Consider Turkey and its place in Europe. How many people told me, after seeing Mr Obama these last few days, how thrilled they were that America had put a black person in the Oval Office? How fantastic to embrace diversity in this way. Yet, do they expect their leaders, by which I really mean French and German leaders, to heed his call to bring Turkey into the EU? Muslims taking decisions in Brussels – in our "little Christian club" as Ms Barysch puts it – isn't that taking diversity a bit far?
Perhaps the most striking of Mr Obama's speeches came in a cavernous basketball stadium in Strasbourg before an invited crowd of French and German teenagers where he offered Europe a deal: his election means that America will change its attitudes and foreign policy but Europe must change in turn. That requires an end to the "insidious" anti-Americanism. And if America is going to respect Europe's capacity for leadership more than it has in the past, Europe must show it can meet the challenge.
The President doesn't see how bamboozling this might be for European leaders, who for years have used popular antagonism against the US as a cover for running away from trans-Atlantic burden-sharing – not least in defence policy and in Afghanistan. Mr Obama is saying that the days of American unilateralism are over. That's nice, but it implies that Europe must actually deliver something now. So far it shows little sign of doing so.
At Strasbourg, Nato cobbled together about 5,000 new troops for Afghanistan, but most will be sent to help secure presidential elections in August after which they will leave. Some may suspect that Mr Obama might almost prefer to take full control of the AfPak mission against the Taliban and al-Qa'ida, but if Europe wants world leadership, this was not the way to do it. And for all the press spinning after Gordon Brown's G20 summit, it is clear now that most of what Mr Obama expected from Europe in terms of stimulus spending to rescue the world economy, he did not get.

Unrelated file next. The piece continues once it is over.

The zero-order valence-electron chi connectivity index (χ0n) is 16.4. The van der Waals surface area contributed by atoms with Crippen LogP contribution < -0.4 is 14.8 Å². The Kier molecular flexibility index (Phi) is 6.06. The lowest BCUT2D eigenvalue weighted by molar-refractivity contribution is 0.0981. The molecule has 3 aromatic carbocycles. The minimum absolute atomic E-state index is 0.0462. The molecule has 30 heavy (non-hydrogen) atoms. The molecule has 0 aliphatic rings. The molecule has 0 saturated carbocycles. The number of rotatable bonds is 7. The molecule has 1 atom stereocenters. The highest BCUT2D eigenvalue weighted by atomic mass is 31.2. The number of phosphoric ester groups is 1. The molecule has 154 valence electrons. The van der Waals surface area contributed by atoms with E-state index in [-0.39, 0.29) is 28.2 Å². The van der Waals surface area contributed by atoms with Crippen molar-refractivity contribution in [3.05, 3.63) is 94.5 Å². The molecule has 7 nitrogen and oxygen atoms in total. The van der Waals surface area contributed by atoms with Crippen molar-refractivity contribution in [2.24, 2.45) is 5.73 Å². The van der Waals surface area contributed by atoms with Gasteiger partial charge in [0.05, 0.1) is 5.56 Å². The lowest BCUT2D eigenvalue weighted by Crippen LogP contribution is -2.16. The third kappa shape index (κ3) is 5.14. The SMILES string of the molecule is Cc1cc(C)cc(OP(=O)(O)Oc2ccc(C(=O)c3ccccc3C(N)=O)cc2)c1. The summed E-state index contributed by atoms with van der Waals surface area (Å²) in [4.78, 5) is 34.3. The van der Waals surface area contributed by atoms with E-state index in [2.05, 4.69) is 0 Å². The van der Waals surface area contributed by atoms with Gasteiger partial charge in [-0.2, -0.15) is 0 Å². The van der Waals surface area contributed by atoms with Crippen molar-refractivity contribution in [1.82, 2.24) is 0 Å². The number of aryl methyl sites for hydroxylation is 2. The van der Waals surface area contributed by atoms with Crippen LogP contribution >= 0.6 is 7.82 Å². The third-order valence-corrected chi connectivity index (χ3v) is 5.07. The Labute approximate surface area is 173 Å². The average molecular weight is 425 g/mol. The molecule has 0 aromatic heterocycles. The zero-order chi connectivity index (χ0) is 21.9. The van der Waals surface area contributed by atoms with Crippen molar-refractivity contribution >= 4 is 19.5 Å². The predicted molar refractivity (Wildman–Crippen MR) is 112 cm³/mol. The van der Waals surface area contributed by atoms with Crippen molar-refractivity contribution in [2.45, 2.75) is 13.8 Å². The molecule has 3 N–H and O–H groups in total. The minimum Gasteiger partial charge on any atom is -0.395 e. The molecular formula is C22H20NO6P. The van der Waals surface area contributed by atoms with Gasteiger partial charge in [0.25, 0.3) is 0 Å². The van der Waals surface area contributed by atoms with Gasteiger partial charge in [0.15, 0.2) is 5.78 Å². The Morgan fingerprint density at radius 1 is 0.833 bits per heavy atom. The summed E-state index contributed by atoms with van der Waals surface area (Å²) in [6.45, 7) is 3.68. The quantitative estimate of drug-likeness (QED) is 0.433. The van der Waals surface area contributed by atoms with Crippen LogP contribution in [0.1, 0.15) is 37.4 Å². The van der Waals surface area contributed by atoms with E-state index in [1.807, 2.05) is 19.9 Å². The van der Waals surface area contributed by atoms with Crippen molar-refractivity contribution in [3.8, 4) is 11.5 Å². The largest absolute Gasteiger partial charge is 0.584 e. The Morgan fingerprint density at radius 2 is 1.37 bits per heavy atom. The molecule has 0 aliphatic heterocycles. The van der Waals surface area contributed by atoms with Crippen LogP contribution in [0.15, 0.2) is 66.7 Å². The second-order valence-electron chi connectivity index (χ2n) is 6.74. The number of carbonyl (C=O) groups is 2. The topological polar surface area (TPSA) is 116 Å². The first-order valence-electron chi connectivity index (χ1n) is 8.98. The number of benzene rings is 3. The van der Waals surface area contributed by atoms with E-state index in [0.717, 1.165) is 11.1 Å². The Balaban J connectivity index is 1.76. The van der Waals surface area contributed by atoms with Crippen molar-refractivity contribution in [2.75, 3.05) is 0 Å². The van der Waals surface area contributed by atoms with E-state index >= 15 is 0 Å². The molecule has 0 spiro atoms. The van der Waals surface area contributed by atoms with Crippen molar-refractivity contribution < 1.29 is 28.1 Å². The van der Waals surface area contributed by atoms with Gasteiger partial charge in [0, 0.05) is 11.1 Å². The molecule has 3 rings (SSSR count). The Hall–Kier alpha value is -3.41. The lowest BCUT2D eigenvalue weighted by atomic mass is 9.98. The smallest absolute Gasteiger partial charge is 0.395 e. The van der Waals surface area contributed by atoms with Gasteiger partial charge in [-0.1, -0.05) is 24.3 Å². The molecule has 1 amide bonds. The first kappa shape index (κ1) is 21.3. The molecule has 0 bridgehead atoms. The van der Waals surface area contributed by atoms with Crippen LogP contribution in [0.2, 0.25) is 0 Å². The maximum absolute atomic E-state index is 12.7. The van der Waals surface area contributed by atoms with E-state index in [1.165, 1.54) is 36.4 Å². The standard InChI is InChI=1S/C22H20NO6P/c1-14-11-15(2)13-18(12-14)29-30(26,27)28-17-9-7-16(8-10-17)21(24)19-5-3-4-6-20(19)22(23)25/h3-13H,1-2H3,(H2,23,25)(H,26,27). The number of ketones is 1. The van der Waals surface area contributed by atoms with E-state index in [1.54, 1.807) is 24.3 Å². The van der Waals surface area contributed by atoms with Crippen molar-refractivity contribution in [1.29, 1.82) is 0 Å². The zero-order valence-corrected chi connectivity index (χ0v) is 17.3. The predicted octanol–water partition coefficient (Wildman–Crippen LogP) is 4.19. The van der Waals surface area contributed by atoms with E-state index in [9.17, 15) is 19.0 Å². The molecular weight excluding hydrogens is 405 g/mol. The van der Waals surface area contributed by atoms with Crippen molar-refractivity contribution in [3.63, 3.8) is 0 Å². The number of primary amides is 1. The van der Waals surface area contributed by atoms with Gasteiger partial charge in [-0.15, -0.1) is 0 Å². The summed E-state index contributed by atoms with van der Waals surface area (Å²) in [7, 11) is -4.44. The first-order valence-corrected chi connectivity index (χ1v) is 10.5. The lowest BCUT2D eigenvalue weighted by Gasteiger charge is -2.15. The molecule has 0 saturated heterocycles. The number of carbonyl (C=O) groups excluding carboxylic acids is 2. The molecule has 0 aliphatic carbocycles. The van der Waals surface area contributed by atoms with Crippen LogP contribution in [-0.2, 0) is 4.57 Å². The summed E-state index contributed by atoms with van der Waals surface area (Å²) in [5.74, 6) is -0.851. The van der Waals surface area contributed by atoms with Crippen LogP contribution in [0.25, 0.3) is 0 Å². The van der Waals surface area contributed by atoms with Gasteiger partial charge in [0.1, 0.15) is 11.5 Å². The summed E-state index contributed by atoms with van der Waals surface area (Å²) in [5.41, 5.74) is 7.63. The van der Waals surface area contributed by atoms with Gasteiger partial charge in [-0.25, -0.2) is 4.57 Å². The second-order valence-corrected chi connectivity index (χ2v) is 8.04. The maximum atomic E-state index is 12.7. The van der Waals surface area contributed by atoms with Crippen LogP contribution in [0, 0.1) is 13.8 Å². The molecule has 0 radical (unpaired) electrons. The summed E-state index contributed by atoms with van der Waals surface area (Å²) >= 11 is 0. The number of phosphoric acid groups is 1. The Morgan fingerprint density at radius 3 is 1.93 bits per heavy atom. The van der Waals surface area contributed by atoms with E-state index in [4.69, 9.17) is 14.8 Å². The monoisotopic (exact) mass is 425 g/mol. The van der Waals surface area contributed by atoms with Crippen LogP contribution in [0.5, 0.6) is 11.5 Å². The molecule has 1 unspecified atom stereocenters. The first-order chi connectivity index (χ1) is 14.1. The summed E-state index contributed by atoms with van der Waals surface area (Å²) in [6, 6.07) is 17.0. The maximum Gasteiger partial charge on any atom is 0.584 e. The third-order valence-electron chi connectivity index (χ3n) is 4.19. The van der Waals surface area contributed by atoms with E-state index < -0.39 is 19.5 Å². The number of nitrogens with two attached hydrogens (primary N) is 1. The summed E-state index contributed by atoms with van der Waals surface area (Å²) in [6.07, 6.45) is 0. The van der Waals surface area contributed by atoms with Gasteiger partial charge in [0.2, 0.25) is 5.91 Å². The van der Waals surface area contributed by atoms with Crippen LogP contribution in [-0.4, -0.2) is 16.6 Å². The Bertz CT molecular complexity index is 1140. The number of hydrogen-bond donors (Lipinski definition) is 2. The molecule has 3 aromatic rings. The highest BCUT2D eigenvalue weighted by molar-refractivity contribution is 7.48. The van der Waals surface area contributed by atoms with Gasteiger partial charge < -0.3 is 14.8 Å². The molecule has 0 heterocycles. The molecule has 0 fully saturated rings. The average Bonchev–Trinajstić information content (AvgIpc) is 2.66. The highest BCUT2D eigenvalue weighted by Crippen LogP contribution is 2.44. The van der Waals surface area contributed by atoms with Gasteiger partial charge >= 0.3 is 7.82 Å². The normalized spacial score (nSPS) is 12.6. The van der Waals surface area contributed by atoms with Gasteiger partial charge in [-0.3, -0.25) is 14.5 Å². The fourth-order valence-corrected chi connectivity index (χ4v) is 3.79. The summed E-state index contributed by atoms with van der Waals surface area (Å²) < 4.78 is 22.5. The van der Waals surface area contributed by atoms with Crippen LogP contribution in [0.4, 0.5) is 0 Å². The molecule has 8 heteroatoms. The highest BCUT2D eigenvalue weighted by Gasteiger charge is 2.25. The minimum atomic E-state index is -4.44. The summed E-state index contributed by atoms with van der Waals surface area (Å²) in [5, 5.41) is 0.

It is clear that behind the scenes in Strasbourg and London, Mr Obama dazzled his peers by deploying his old community organiser skills to close rifts between leaders, some of whom he had never even met before. He soothed Chinese President Hu Jintao with a compromise on tax havens, charmed Dmitry Medvedev into agreeing to start new nuclear stockpile talks this year. Yet where are China and Russia today on North Korea and its missile launch? Not with Mr Obama.
If Mr Obama is naïve sometimes, it is hard not to admire him for it. He took risks in Europe, not least in Turkey – highlighting his own experience living in a majority Muslim country. (Indonesia when he was a child.) It will be seized on at home by the nutty right who still spread tales of him being Muslim himself, but the President decided the gesture was worth any domestic political cost. And just as Mr Obama reaches out now, it is also time for Europe to take a few risks.